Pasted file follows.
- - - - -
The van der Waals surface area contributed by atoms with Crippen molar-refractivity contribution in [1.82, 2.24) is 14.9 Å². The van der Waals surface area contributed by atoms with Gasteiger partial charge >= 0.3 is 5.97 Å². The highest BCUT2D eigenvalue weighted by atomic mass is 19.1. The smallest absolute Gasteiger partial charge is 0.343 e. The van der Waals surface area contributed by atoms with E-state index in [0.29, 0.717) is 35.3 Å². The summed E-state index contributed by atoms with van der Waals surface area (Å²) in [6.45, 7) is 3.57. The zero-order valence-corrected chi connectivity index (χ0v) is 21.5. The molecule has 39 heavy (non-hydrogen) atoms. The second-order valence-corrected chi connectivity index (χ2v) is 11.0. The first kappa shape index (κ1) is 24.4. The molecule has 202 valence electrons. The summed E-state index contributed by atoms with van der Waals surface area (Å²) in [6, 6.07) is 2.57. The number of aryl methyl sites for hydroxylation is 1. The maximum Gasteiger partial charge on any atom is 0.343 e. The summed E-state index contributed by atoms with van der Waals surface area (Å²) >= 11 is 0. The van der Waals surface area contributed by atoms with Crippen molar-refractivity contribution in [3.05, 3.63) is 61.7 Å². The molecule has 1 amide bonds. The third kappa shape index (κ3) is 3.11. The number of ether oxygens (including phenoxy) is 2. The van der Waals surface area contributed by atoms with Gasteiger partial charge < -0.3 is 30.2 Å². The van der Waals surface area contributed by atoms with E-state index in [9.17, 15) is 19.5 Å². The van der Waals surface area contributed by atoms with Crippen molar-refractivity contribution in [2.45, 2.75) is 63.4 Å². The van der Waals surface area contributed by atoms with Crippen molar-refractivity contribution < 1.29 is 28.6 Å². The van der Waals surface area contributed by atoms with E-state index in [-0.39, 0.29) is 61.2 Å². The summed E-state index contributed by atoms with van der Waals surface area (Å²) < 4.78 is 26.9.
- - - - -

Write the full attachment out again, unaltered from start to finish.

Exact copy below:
The van der Waals surface area contributed by atoms with Crippen molar-refractivity contribution in [1.82, 2.24) is 14.9 Å². The van der Waals surface area contributed by atoms with Gasteiger partial charge >= 0.3 is 5.97 Å². The highest BCUT2D eigenvalue weighted by atomic mass is 19.1. The smallest absolute Gasteiger partial charge is 0.343 e. The van der Waals surface area contributed by atoms with E-state index in [0.29, 0.717) is 35.3 Å². The summed E-state index contributed by atoms with van der Waals surface area (Å²) in [6.45, 7) is 3.57. The zero-order valence-corrected chi connectivity index (χ0v) is 21.5. The molecule has 39 heavy (non-hydrogen) atoms. The second-order valence-corrected chi connectivity index (χ2v) is 11.0. The first kappa shape index (κ1) is 24.4. The molecule has 202 valence electrons. The summed E-state index contributed by atoms with van der Waals surface area (Å²) in [6, 6.07) is 2.57. The number of aryl methyl sites for hydroxylation is 1. The maximum Gasteiger partial charge on any atom is 0.343 e. The summed E-state index contributed by atoms with van der Waals surface area (Å²) >= 11 is 0. The van der Waals surface area contributed by atoms with Crippen molar-refractivity contribution in [3.05, 3.63) is 61.7 Å². The molecule has 1 amide bonds. The third kappa shape index (κ3) is 3.11. The number of ether oxygens (including phenoxy) is 2. The van der Waals surface area contributed by atoms with Gasteiger partial charge < -0.3 is 30.2 Å². The van der Waals surface area contributed by atoms with E-state index in [9.17, 15) is 19.5 Å². The van der Waals surface area contributed by atoms with Crippen molar-refractivity contribution in [2.45, 2.75) is 63.4 Å². The van der Waals surface area contributed by atoms with Crippen molar-refractivity contribution < 1.29 is 28.6 Å². The van der Waals surface area contributed by atoms with E-state index in [-0.39, 0.29) is 61.2 Å². The summed E-state index contributed by atoms with van der Waals surface area (Å²) < 4.78 is 26.9.